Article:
If you have a decent spray bottle (one with a trigger, not one where you press the top), no, not at all. And as I said, you'll use less because you're not wasting it because it only goes where you want it. The goal isn't to spray all of the shampoo out of the bottle, the goal is to get enough on your head to clean your hair/scalp.

RubberDucky
October 25th, 2013, 05:53 AM
I wash with conditioner instead of shampoo and dilute it for washing - works very well.

Sunny_side_up
October 25th, 2013, 08:33 AM
I dilute my very mild sulfate free shampoo and it also causes it to produce more foam when washing and it is easier to get close to the scalp.:)

I started using SLS free again. I shall be diluting it next time

renia22
October 25th, 2013, 08:35 AM
I've been diluting my shampoo as well and I do like it. However, my hair has been sort of funny lately so I read up on dilution, and I just found out that your conditioner may not work as well because some strongly ionic shampoos can help positively charged conditioners work better, so when you dilute the shampoo, the conditioner may not work as well. The same is apparently true for "conditioning" shampoos (the conditioning agents won't work as well when diluted) . I am wondering if that may be the problem, because the last time I used this shampoo and conditioner that I am currently using, I was not diluting and I recall I liked it better and found it to be more moisturizing.

Also, the spray bottle idea sounds like a great idea, but don't you guys get a lot of waste? Do you dump what you don't use? From what I understand, you need to use what you mix within 24 hours to avoid microbial contamination?

Panth
October 25th, 2013, 11:36 AM
I wouldn't worry too much about diluted shampoo getting on your length. It's probably pretty equivalent to the first few bits of rinse water that goes through your length after rinsing out non-diluted shampoo. If you're concerned, you could always use a bottle with a nozzle (like is used for dye) to get the diluted shampoo exactly where you need it.

Renia22 - I haven't heard anything particular about the charges of shampoo affecting the efficacy of conditioner. Shampoos generally are negatively charged, whilst conditioners are positively charged. You can cause bad build-up by applying shampoo over conditioner (http://www.thenaturalhavenbloom.com/2011/05/before-you-shampoo-conditioner-or-oil.html), as the conditioner is designed to stick to hair and the shampoo will then bind to the conditioner. I have never heard that shampoo and conditioner is intended to work in this way. The ingredients of conditioner don't need the negative charge of conditioner to stick to hair (http://www.thenaturalhavenbloom.com/2012/10/deep-conditioning-everything-you-need.html) and work.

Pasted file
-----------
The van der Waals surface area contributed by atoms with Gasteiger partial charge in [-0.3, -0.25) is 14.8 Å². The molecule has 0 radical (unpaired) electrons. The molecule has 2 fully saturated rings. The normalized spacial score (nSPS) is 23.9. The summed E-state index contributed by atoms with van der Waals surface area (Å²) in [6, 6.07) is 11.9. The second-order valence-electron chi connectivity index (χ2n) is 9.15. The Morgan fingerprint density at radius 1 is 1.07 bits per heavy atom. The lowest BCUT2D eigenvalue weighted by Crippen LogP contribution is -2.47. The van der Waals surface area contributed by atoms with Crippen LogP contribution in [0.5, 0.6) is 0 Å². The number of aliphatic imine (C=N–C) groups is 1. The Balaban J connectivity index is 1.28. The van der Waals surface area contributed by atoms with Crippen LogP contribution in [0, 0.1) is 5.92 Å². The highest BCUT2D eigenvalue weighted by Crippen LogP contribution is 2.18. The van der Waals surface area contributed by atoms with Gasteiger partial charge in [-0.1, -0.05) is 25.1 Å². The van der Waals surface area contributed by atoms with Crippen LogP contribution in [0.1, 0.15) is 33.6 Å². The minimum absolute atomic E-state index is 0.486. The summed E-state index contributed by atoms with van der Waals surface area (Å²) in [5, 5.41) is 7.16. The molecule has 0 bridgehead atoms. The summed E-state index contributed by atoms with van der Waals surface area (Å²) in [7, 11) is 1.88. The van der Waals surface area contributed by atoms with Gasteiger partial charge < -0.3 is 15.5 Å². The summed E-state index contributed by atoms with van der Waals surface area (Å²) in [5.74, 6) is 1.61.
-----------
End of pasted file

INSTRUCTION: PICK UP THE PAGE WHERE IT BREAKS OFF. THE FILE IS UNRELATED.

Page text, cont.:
renia22
October 25th, 2013, 12:00 PM
Renia22 - I haven't heard anything particular about the charges of shampoo affecting the efficacy of conditioner. Shampoos generally are negatively charged, whilst conditioners are positively charged. You can cause bad build-up by applying shampoo over conditioner (http://www.thenaturalhavenbloom.com/2011/05/before-you-shampoo-conditioner-or-oil.html), as the conditioner is designed to stick to hair and the shampoo will then bind to the conditioner. I have never heard that shampoo and conditioner is intended to work in this way. The ingredients of conditioner don't need the negative charge of conditioner to stick to hair (http://www.thenaturalhavenbloom.com/2012/10/deep-conditioning-everything-you-need.html) and work.


Hey panth- yeah, not sure yet, but I'm going to experiment this week without diluting & see what happens. I have some books that talk about it, but there is also an article here from the same credible source (I think this is the exact article that's in one of my books)

http://archive.feedblitz.com/64871/~4169756



Can I Dilute My Shampoo?



Missmonet must know…Do you have to wash your hair with SLS or sodium Laureth sulfate to get buildup of your hair? Is there a milder detergent…Also I dilute my shampoo because SLS is harsh with water 1 cup. I use a meduim amount that I would use for my hair. Do that make less effective still have ability to cleanse my hair?

The Right Brain responds
SLS and SLES are among the strongest cleansers but almost any shampoo will do a decent job of cleaning hair. You could try starting with the “weakest” cleansers first, like a baby shampoo or a sulfate free system. If those don’t work to your satisfaction then you’ll have to step up to a stronger clarifying product.

Detrimental dilution